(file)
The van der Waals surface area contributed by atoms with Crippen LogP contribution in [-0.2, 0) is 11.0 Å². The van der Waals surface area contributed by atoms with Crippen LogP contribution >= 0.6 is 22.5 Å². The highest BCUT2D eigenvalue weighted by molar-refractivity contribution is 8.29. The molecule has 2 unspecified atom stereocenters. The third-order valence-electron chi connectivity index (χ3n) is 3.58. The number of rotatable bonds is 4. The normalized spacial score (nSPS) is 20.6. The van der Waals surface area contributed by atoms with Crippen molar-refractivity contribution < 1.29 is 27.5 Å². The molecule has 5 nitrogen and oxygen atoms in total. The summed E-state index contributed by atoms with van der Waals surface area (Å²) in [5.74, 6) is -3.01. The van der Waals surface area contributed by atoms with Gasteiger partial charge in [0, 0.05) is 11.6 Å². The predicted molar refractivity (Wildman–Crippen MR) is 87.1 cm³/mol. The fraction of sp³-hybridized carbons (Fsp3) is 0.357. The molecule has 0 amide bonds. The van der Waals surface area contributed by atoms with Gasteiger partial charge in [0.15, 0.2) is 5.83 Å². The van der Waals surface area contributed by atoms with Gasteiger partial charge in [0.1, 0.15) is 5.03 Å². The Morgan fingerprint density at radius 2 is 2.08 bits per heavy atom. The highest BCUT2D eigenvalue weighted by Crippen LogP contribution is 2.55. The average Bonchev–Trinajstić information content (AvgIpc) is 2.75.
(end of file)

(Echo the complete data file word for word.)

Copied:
The van der Waals surface area contributed by atoms with Crippen LogP contribution in [-0.2, 0) is 11.0 Å². The van der Waals surface area contributed by atoms with Crippen LogP contribution >= 0.6 is 22.5 Å². The highest BCUT2D eigenvalue weighted by molar-refractivity contribution is 8.29. The molecule has 2 unspecified atom stereocenters. The third-order valence-electron chi connectivity index (χ3n) is 3.58. The number of rotatable bonds is 4. The normalized spacial score (nSPS) is 20.6. The van der Waals surface area contributed by atoms with Crippen molar-refractivity contribution < 1.29 is 27.5 Å². The molecule has 5 nitrogen and oxygen atoms in total. The summed E-state index contributed by atoms with van der Waals surface area (Å²) in [5.74, 6) is -3.01. The van der Waals surface area contributed by atoms with Gasteiger partial charge in [0, 0.05) is 11.6 Å². The predicted molar refractivity (Wildman–Crippen MR) is 87.1 cm³/mol. The fraction of sp³-hybridized carbons (Fsp3) is 0.357. The molecule has 0 amide bonds. The van der Waals surface area contributed by atoms with Gasteiger partial charge in [0.15, 0.2) is 5.83 Å². The van der Waals surface area contributed by atoms with Gasteiger partial charge in [0.1, 0.15) is 5.03 Å². The Morgan fingerprint density at radius 2 is 2.08 bits per heavy atom. The highest BCUT2D eigenvalue weighted by Crippen LogP contribution is 2.55. The average Bonchev–Trinajstić information content (AvgIpc) is 2.75.